The ‘gentle man’s’ agreement was said to have saved the situation, as both parties abided by it and waste management contractors worked according to the lots given to them. Same source also noted that waste contractors were being paid as and when due, but the coming of the present Permanent Secretary, Olusade Adesola has uttered the system. It was alleged that Adesola opposed the idea of exclusively giving AMAC seven lots of cleaning areas in the city center. The present Permanent Secretary allegedly said that concessioning of all the lots should be thrown open to the highest bidders. This policy somersault has angered AMAC, leading to a law suit that has impeded the processes of award of waste management contract in FCT. Another reliable source from AEPB also revealed that there is gross lack of political will by FCT Minister, Malam Muhammad Bello to end the imbroglio. The Minister, who appears to have a repugnant mind to anything that smells like corruption, is said to have always demonstrated crass indifference to the matter and allowing the Permanent Secretary have a field day on matters of contract award. Stakeholders have expressed concern that if the present situation, where cosmetic approach is given Waste Management in FCT, the claims that “Abuja is one of the cleanest cities in the world” may soon become a paradox.
Poor Sanitation Evoking Fears of Epidemic
Engr. Peterson Dike, an environmental activist who said he has lived in Nyanya, one of the satellite towns of Abuja for more than 15 years, noted that as long as he can remember poor refuse disposal has remained a very big challenge in the area. He asserted that fears of epidemic have been rife in most parts of the community, since the refuse dumps located in Nyanya market have not been evacuated for too long. He alleged that traders, sometimes even display their vegetables and fruits close to the stinking refuse dumps. Our correspondent’s check also revealed that the refuse dumps were not only growing along the roads and streets at the satellite towns, but the highbrow residential areas within the city center have also been caught by the poor sanitation bug. The worst hit parts of the city, are the highbrow areas of Asokoro and Guzape where refuse dumps were allowed to encroach into one of the lanes of a major road, just opposite the popular INEC Commissioners’ quarters. The situation is even more unbearable at the satellite towns, like Lugbe, Karu, kubwa, Deidei, Mpape, Gwagwalada and Nyanya. It was also observed that in Asokoro, where most of the state governments have their multi-billion naira governors lodges located, there is hardly a street where there is no refuse dumps abandoned.
Why the Menace of Refuse Dumps May Linger in Abuja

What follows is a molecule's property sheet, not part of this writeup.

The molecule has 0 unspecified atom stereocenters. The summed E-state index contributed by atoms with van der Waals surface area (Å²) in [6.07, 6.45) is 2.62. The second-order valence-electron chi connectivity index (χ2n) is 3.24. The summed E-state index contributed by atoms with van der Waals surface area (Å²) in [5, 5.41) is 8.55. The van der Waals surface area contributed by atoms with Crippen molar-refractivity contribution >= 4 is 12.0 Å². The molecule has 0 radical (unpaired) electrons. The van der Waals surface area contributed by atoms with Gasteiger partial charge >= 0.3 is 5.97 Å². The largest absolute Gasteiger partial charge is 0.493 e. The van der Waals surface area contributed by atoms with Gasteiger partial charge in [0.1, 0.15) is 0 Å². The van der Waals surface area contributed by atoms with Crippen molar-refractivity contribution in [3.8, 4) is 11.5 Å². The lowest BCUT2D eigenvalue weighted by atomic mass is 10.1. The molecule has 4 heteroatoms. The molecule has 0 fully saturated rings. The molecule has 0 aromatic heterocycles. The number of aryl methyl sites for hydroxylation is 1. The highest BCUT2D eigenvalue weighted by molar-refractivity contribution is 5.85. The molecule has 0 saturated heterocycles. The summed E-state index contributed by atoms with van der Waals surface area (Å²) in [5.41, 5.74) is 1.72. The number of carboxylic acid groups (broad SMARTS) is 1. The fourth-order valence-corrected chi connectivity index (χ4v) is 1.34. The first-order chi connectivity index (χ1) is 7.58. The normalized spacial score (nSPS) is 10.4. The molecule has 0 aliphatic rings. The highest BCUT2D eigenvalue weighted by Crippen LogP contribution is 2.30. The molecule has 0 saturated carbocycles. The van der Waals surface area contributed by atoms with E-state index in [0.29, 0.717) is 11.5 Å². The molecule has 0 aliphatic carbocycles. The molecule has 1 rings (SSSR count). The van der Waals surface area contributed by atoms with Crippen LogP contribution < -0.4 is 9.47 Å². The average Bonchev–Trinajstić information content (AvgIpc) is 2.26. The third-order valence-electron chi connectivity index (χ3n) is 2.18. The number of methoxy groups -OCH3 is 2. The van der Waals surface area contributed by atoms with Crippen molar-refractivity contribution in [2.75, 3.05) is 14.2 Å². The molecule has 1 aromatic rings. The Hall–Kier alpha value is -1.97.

Except with a special Ministerial intervention, holistic waste evacuation and thorough sanitation may remain elusive in the nation’s capital. This is due to the fact that many parts of the city center have not been handed over to contractors, Abuja Environmental Protection Board (AEPB) only send their team there, when public outcry has reached the high heavens. In fact, the little efforts on going in some of Abuja at refuse evacuation, is just an adhoc arrangement instigated by unfavourable media reports that may have pricked their conscience. Cleaning of the satellite towns, said to be the responsibility of Satellite Towns Development Department (STDD) may remain in abeyance for too long. STDD is supposed to be supervised by a Coordinator, a political appointee, appointed by FCT Minister, but unfortunately, less than two years to the end of this present administration, that position is still vacant. Investigation showed that the directors in STDD have been very redundant and ineffective. Investigation also showed that activities have almost been grounded in STDD, as most of the files that will grease the wheels of governance there, are piled up on the Permanent Secretary’s table unattended to. STDD directors were said to have been incapacitated without a political figure Head, as they cannot approve a budget that exceed N200,000 (two hundred thousand naira). With such tight conditions, service delivery, including waste management have been in dilemma. From investigations, it was further established that about 64 waste management contractors were reportedly engaged to clean some parts of the city center. Some of these contractors have been found not only to be ineffective, but grossly redundant, just as many have not been issued with certificate of contract award. While the residents accuse the contractors of abandoning their duties, the waste managers have accused FCT Administration of unnecessarily delaying the processes of issuance of certificate of contract award and also facilitating payment, thereby obstructing refuse evacuation. Many of the contractors refused to talk about this festering challenge for fears of being victimised. However, one of the waste management contractors who pleaded anonymity debunked the allegations that he and his colleagues were unwilling to work. The contractor disagreed that they have abandoned the city sanitation, but said that delayed payment was responsible for the increasing refuse dumps in Abuja. According to the contractor, “it is only few street sweepers who accept a token from their wages, that are still coming to work, while the truck drivers who evacuate dumps from streets had downed tools to protest delays in their payment schedule.”